University Press Week Blog Tour: Listicle

University Press Week is November 8-12. The UP Blog Tour will feature entries all week long that celebrate this year’s theme, “Keep UP.” This year marks the 10th anniversary of UP Week, and the university press community will celebrate how university presses have evolved over the past decade.  

Honoring today’s theme of Listicle, we provide a list of some of Temple University Press’ most influential books

Tasting Freedom
This gripping biography of the extraordinary Octavius Catto and the first civil rights movement in America wasn’t just a critical and commercial darling, it helped get a the first statue on Philadelphia public property to recognize a specific African American. 

Historical Thinking and Other Unnatural Acts This Press bestseller, a veritable tour de force, asks: How do historians know what they know?  Now we know!

The Afrocentric Idea A groundbreaking book by the Dean of African American Studies at Temple University. Don’t just take our word for it, Henry Louis Gates, Jr. called it, “a major book.” 

The Man-Not Introducing the conceptual foundations for Black Male Studies series, this award-winning book has become a cornerstone of the Press’ list.

Envisioning Emancipation/The Black Female Body Two volumes that celebrate images of Black Americans, (both coedited by Deborah Willis) these elegant photographic histories speak volumes about Black life and culture throughout history.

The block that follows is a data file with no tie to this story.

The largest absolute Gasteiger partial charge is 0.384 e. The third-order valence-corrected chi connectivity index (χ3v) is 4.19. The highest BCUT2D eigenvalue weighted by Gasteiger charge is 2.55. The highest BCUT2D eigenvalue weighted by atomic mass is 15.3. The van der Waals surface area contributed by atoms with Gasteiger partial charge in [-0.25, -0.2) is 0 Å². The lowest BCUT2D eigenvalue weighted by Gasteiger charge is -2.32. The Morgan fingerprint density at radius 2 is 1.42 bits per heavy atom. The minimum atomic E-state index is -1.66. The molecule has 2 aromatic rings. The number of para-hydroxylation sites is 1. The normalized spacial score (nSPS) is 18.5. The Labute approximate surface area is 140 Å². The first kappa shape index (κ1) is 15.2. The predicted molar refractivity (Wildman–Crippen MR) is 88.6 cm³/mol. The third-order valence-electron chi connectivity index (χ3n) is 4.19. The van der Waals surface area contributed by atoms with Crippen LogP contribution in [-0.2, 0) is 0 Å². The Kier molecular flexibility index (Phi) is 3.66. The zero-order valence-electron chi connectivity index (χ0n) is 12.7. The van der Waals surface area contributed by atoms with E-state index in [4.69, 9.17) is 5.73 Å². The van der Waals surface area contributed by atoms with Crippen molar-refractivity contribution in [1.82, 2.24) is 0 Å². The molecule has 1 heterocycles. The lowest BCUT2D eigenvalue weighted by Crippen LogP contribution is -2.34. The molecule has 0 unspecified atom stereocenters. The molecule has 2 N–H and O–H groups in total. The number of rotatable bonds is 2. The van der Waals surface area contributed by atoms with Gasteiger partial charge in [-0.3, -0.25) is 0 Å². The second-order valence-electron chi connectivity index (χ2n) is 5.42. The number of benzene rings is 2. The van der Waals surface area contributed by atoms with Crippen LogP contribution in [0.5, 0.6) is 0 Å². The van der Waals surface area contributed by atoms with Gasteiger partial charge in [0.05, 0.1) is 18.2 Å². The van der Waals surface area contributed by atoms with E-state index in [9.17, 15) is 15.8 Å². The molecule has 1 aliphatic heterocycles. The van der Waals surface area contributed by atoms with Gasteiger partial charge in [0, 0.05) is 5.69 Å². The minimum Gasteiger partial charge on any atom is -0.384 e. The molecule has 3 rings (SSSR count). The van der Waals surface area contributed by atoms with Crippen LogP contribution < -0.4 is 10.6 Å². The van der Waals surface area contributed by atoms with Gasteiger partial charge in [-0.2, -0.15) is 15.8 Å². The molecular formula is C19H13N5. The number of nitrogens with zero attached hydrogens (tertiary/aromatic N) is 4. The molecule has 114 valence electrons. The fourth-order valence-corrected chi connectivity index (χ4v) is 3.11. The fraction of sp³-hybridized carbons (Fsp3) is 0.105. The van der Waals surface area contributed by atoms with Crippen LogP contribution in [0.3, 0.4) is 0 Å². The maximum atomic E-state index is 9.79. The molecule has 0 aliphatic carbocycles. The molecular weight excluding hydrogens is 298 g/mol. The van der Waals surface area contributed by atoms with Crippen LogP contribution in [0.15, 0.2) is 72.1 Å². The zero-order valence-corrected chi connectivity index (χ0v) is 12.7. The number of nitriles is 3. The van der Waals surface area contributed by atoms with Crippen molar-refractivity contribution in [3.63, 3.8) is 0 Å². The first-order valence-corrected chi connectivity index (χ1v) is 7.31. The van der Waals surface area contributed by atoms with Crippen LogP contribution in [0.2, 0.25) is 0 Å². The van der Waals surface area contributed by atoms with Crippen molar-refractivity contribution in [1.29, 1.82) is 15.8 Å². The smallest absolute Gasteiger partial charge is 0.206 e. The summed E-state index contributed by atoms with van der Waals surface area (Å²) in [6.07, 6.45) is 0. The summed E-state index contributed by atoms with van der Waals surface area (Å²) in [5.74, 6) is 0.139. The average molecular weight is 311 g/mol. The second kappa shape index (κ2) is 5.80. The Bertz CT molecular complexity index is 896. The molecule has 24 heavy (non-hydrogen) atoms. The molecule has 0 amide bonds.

The Possessive Investment in Whiteness A landmark book that has been widely influential in revealing racial privilege at work in the 21st century.

The Gender Knot/The Forest and the Trees Classroom favorites for decades, these books respectively address sociology as a way of thinking and how gender inequality can be dismantled.

Orientals This key title in the Press’ Asian American History and Culture series won multiple awards for its contributions to race and popular culture.

Unsettled A fascinating account about Cambodian refugees in New York City’s hyperghetto. Widely reviewed and adopted, this is a title that shows just how impactful a first book from a University Press title can be.

Cheap Amusements We are amused that this book, about working women and leisure in turn-of-the-century New York, published back in 1987, has been one of the all-time top-selling Press books. 

Eagles Encyclopedias/Finished Business These books are beloved by Philadelphians in particular, and sports fans in general, and by Temple University Press always and forever.  

The Disability Rights Movement An encyclopedic history of the struggle for disability rights in the United States, as told by two sisters, is a cornerstone of our list. 

Philadelphia Murals books A collaboration with one of Philadelphia’s greatest institutions, the Mural Arts Project, has yielded three inspiring volumes that speak not only to the importance of public art programs, but to themes of social justice and communal healing.

Engineering Culture A classic text on the sociology of management and organization.

Acres of Diamonds Temple University founder Russell H. Conwell’s influential speech about finding riches in one’s own backyard.

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